Centennial College vaulted into the Top 10 Canadian Research Colleges ranking for 2016, the first time in the college’s history. There is no finer way to showcase the next generation of innovators at Centennial than with the Technology Fair put on by the School of Engineering Technology and Applied Science (SETAS). The college’s 7thannual fair was held on April 11 in the Event Centre space at Progress Campus.
On display were nearly 50 “capstone” projects, which required students to solve challenging problems by designing and building their final products to demonstrate their solutions. The fair presented an opportunity to not only to show off their results, but to liaise with college staff, other students and even industry partners, including Honda Canada, the Canadian Navy, Pearson Education, Cimetrix Solutions, Balluff Canada, SMC and others on hand.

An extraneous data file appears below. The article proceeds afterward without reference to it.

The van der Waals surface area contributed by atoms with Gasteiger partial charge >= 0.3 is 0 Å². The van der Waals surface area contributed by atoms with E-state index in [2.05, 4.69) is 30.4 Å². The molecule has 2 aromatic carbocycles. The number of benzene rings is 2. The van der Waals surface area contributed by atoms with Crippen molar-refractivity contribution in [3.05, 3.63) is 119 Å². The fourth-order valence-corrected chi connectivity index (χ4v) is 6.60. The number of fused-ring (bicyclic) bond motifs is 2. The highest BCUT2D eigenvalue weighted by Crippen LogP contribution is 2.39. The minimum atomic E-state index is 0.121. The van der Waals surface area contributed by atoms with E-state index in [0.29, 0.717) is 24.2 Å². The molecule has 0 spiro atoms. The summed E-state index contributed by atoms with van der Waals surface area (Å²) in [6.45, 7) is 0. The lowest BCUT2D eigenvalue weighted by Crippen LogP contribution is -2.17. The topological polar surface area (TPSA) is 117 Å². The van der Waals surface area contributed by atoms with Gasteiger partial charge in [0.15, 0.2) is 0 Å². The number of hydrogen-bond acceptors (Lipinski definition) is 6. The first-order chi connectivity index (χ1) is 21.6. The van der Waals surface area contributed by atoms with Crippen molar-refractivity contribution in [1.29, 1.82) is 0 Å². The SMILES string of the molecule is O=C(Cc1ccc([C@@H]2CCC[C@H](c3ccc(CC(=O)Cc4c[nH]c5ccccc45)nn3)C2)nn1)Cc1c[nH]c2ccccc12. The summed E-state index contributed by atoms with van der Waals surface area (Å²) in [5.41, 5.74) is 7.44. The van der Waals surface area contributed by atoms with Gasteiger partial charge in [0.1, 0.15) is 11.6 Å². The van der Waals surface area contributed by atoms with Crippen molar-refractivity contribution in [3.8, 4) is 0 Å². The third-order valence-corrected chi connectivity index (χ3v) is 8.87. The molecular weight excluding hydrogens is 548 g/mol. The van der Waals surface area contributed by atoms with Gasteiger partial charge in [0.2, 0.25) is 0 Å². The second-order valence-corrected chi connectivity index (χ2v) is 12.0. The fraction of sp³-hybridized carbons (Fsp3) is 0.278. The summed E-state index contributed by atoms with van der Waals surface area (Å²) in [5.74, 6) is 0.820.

The research projects spanned a wide range of technologies, from bio-remediation of heavy metals in soil, to wave energy capture devices, toothbrush sterilization solutions, remote video-sensing robots, flywheel energy storage devices, floating forest design concepts, remote-controlled lawnmowers, flour disinfectants and E. coli studies of beach sand. Staff members from Centennial’s Applied Research Innovation and Entrepreneurship Services (ARIES) department were among the judges. As ARIES Executive Director Dr. Deepak Gupta noted, “I’m continually amazed by what the students come up with.”
Dr. Patrick Kelly, Dean of SETAS, congratulated participants and presented the 2017 Dean’s Award to Deesha Daswani and Anushree Ranade for their project, “Quantitative and Qualitative Assay of Toothbrush Dwelling Microorganisms.” The pair had compared fungal content of toothbrushes with silica gel absorption caps, versus those without. What drew the students to the investigation? “You start and end your day with a toothbrush!” remarked Daswani.
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